Although the plugin can select high processing power, and you will be tempted to use an 8x switch, be careful. I never had an issue, but you should monitor PC performance, especially when playing in real-time, as your PC might need to be more powerful.

I have to remind you that you will need an external IR loader to use this plugin, as it cannot emulate a cabinet and does not offer any possibilities.

The SHB-1 has fully automatable controls, which I find handy when I want to do DAW automation on certain parts of the track in the mix or, why not, create special effects.

Ignite Amps SHB-1 is supported on PC and Mac, and the plugin formats in which it is available are  VST3 and AU. You can find it for 32-bit and 64-bit. Considering that this plugin is free of any purchases makes this one a great deal and worthwhile trying out.

You can check Ignite Amps SHB-1 here.

6. Bassprofessor MarkII

Bassprofessor MarkII is a sound-shaping tool for bass that can also be called an enhancer and can be used to turn a DI into a full and powerful sound.

If you are used to this kind of plugin, you know that such a tool works very well with drums/guitars because it is meant to provide power. BassProfessor can deliver power differently from what an amplifier or compressor could do because the built-in sections combine several elements that, if used together, can add presence and boost the low end to your overall sound.

I can understand if you find the interface complicated at first glance because it doesn’t look like an amplifier or offer graphics in that direction; it seems like a tool you might not want to use. Although, in my experience, the opposite is true, this plugin comes in very handy when processing your bass sound; it has some interesting controls.

On the left side, we have two Profess/Dirt sliders; below them, we have an Input Trim, Transients, and a Mono/Stereo Switch. On the right side, we have two sliders representing LF Cut and Output (which represents the final output of the plugin).

Also, in the middle part of this plugin, we can see the plugin’s core and how we can understand the parameters it uses and alters. Here, we find a meter representing a 7-Band Leveler, and at the bottom of it, we see the controls of this EQ and give us parameters such as (Sub Bass, Lo Bass, Hi Bass, Fullness, Artic., Presence, and Treble).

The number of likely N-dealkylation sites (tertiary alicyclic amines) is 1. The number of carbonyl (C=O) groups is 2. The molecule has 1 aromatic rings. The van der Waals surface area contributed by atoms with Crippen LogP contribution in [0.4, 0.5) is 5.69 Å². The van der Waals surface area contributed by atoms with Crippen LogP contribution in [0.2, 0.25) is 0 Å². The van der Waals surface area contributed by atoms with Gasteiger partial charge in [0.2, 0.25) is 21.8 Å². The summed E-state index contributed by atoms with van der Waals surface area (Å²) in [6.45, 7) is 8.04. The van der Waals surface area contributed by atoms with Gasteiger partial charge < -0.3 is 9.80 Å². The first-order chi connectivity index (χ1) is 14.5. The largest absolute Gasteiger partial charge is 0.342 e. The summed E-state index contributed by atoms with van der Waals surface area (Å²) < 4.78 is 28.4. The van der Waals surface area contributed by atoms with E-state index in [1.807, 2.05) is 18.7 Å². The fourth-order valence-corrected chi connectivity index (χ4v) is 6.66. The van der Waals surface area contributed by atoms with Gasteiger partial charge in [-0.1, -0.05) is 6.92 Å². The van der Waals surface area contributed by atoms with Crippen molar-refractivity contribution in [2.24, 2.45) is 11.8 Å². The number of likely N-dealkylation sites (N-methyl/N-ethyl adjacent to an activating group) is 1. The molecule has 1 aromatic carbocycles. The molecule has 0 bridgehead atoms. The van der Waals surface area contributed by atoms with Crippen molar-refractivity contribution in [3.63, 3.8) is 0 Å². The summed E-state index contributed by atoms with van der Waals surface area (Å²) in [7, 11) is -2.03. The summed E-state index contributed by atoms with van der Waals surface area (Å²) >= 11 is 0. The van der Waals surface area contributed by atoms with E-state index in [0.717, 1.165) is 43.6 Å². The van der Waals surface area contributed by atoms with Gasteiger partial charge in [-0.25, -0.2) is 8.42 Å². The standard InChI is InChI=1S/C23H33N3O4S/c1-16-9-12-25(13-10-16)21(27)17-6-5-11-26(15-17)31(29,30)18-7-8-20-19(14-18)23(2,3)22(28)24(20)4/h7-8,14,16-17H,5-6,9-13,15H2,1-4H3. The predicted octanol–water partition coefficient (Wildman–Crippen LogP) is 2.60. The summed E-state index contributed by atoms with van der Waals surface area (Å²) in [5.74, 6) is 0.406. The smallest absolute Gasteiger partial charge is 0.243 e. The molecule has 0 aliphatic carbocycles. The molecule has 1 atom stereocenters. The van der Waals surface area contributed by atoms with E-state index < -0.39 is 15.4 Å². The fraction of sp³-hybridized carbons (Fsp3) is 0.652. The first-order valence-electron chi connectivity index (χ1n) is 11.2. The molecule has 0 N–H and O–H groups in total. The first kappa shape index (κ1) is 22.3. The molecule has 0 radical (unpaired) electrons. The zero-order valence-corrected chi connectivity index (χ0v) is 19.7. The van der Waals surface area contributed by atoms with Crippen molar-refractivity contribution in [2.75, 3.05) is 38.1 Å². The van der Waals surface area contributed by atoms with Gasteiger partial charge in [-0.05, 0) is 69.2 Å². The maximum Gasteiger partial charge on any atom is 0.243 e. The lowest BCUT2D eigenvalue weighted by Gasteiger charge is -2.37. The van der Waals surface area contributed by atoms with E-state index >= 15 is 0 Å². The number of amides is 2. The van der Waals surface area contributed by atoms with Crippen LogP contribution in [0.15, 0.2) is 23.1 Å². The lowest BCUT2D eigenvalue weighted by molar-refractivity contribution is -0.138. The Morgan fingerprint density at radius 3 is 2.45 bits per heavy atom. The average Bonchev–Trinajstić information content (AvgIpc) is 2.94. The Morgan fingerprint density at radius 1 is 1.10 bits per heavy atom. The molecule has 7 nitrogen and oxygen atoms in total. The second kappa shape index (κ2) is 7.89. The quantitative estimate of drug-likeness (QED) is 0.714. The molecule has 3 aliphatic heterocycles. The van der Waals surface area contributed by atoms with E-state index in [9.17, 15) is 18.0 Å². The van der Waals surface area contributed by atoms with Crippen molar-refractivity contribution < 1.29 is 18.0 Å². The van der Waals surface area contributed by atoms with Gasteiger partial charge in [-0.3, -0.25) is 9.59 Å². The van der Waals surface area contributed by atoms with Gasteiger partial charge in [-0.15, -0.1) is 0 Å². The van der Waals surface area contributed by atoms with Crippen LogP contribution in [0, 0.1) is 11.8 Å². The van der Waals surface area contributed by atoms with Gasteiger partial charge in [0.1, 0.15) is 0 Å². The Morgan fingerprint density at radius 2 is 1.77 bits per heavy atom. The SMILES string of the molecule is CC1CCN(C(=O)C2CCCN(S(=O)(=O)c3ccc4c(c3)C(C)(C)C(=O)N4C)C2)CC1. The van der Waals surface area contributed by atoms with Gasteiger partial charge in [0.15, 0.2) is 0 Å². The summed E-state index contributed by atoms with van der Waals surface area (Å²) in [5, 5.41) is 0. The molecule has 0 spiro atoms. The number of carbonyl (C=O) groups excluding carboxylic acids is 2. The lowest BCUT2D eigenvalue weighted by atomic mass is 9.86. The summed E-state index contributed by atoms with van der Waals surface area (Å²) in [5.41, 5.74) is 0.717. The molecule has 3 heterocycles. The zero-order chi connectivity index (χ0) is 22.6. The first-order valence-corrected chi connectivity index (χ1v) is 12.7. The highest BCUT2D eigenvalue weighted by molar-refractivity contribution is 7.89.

I would say BassPofessor is special because it offers a quality 7-Band Leveler with out-of-the-ordinary parameters. Still, in addition to this section, Sonic Anomaly has added some interesting controls that complement the plugin:

  • Profess fader is a slider that controls how much EQ is processed from that 7-Band Leveler and gives you output control of the effect.
  • Dirt adds tube-like distortion, and this tool makes the sound bigger and louder. It works like Profess fader, but it boosts the overtones by adding distortion.
  • Adding Fullness EQ control to your sound can add a dirty sound if you use it too drastically. I figured out that it can be a tool that grinds the pitch of the note you play.
  • Bassprofessor also benefits from an Input Trimmer, which gives you settings such as (0db, +6db, and -6db). It works well in conjunction with the Transients tool, which can be found at the bottom of the Transients tool.

I would love the plugin to offer a presets section, as it does not let you save the settings; you have to make them each time from its interface. However, what’s useful for me is that it meshes very well with the DAW and lets the DAW save presets before it, which is perhaps even handier if you know how to categorize presets so you don’t lose them.

The negative aspect of Bassprofessor is that it adds latency, more precisely 64 samples, which doesn’t make it very helpful when you want to play live and hear your bass using it. It is best to use it when mixing the bass sound.

Using Transients and Input Trim, I noticed you can solve the problem of distorted raw bass sound and amplify a low-power sound you have just recorded.

When I tried out the Artic. slider, I was surprised. It accentuates articulation and gives your singing style a more detailed presence and clarity. It works very well with the Dirt slider, and if you adjust it to the ok parameters, you will have a strong and clear sound in the bass mix.

Bassprofessor MarkII is supported on PC  and the plugin formats in which it is available as VST. You can find it for 32-bit and 64-bit. Considering that this plugin is free of any purchases makes this one a great deal and worthwhile trying out.